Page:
We don’t often have a chance to drink wine that has been cellar-aged, mainly because we drink all the wine we buy within a few years. So when my sister-in-law offered us her red wine collection as a consequence of their moving across the country, we were only too happy to take it off their hands! The selection includes California wines collected during visits to Napa and Sonoma in the early 2000s. Since her wine of choice is chardonnay, the reds have been peacefully aging in her wine room all these years.
The wine we’re tasting from their collection is a 1998 Rombauer Merlot from Napa Valley, California. You’ll find that more current vintages of merlot from Rombauer come from Carneros. The sediment on the side of the bottle is a bit disconcerting, so we decide to pour it through a paper coffee filter into a decanter. Pouring very slowly, much of the sediment remains in the bottle and the bit that escapes is trapped in the filter. The wine in the decanter is basically sediment-free.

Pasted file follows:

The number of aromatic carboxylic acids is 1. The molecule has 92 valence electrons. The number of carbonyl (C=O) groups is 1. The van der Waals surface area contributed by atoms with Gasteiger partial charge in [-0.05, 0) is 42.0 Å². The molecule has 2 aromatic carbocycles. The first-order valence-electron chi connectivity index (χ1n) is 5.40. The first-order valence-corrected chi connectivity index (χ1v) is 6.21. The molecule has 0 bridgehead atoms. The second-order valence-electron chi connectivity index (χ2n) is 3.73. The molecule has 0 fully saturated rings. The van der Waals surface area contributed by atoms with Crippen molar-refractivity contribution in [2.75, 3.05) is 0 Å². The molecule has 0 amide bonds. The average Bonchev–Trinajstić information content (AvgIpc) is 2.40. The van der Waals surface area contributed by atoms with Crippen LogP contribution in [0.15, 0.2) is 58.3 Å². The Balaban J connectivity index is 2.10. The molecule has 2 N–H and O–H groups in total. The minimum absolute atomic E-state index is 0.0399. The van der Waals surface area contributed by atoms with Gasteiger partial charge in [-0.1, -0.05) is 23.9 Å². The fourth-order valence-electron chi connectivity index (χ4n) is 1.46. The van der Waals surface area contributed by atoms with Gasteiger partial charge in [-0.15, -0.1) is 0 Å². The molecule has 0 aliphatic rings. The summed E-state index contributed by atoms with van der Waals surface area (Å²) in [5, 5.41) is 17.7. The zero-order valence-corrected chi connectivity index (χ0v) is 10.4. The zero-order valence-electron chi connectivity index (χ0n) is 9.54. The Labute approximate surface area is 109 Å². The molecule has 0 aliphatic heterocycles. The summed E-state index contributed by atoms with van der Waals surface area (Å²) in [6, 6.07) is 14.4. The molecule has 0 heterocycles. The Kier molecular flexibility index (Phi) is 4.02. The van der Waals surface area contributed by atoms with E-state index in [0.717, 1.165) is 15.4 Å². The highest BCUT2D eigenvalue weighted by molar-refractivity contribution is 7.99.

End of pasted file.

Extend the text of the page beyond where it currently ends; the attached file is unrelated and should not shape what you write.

While not a hard-and-fast rule, the recommended “drink by” date of this 1998 vintage is 2008, so we’re about seven years late to the party. The age of this wine can be noted by the color. The deep crimson typical of a young merlot has evolved into a more brick-red with a rim of orange. Although we haven’t tasted a younger Rombauer Merlot for comparison, the wine’s overall personality seems subdued. Aromas of plum waft gently in the glass. The palate is earthy and muted, without any individual fruit, spice, or barrel flavors asserting themselves. This aged merlot sings in a delicate sotto voce in contrast to our usual bold cabernet sauvignons that revel in belting out their tune.
The Rombauer Merlot may have been a wee bit past its prime but definitely drinkable. The 1998 vintage gave us the opportunity to see how a solid, mid-priced Napa merlot weathers 17 years of aging.